Wednesday, February 22, 2006

Double Standard

An interesting letter to the editor:

Sir, I applaud the BBC’s news treatment of the Danish cartoons (report, Feb 4). On its website, however, the cultural cringe is evident and double standards obtain. In its history of Islam we read: “One night in 610 he (Muhammad) was meditating in a cave on the mountain when he was visited by the angel Jibreel who ordered him to “recite” . . . words which he came to understand were the words of God.” This is written as fact, no “it is said” or “Muhammad reported”. Whenever Muhammad’s name is mentioned the BBC adds “Peace be upon him”, as if the corporation itself were Muslim.

How different, and how much more accurate, when we turn to Christianity. Here, Jesus’ birth “is believed by Christians to be the fulfilment of prophesies in the Jewish Old Testament”; Jesus “claimed that he spoke with the authority of God”; accounts of his resurrection appearances were “put about by his believers”.

Chief Executive, BBC
Broadcast, 1996-99
Middle Barton, Oxon

Courtesy of Andrew Sullivan, who adds:

Christianity has been reshaped and challenged by scholarly revisionism with respect to the books that became the Bible. We know far more now than we used to about how the Gospels were written, what influenced them, their cultural context, their political objectives, and so on. There is much less scholarship, especially in Islamic countries, about the origins of the Koran. We need more scholarship. And for that, we need less fear, and ... freedom.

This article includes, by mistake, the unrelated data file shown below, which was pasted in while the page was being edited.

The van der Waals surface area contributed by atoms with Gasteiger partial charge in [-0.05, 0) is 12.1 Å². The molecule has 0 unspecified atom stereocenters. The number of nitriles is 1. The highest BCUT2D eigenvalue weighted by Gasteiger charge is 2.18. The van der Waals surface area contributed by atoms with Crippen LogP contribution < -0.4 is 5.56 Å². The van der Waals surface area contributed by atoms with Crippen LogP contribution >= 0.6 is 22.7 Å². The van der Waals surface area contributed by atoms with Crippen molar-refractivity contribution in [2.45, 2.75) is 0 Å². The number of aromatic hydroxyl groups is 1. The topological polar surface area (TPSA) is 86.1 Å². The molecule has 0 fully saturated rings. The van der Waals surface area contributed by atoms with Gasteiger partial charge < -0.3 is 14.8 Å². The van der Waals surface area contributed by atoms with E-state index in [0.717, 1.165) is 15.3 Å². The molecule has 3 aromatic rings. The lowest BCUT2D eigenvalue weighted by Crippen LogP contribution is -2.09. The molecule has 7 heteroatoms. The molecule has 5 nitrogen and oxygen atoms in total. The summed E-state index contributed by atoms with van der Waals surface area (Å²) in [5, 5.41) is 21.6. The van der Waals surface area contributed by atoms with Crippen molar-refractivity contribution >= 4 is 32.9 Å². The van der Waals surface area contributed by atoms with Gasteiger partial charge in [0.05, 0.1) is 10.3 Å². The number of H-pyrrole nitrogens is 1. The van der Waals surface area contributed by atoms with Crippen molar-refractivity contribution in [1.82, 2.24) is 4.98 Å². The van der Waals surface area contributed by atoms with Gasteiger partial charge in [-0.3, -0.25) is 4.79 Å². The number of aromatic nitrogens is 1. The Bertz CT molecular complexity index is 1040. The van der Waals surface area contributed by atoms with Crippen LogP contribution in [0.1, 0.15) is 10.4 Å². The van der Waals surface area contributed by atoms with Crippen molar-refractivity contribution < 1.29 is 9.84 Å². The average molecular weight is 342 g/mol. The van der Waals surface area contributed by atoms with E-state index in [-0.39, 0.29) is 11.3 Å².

So far are we from that state of things that not only is there no equivalent in the Islamic world to the textual criticism that has opened up new understanding of the Bible, but "Western scholars discussing Islam and the Koran have to publish under pseudonyms to ensure their physical safety."

The books that are banned speak volumes. Do cartoon depictions of the Prophet embarrass Islam more than this?:

Salman Rushdie's Satanic Verses received a fatwa because it appeared to mock Muhammad. The Egyptian novelist Naguib Mahfouz was stabbed because one of his books was thought to be irreligious. And when the Arab scholar Suliman Bashear argued that Islam developed as a religion gradually rather than emerging fully formed from the mouth of the Prophet, he was injured after being thrown from a second-story window by his students at the University of Nablus in the West Bank. Even many broad-minded liberal Muslims become upset when the historical veracity and authenticity of the Koran is questioned.

[Clicking the stopwatch stem to time how long it takes for someone to comment, "But Chimpie's conservative Christian base is just as bad"]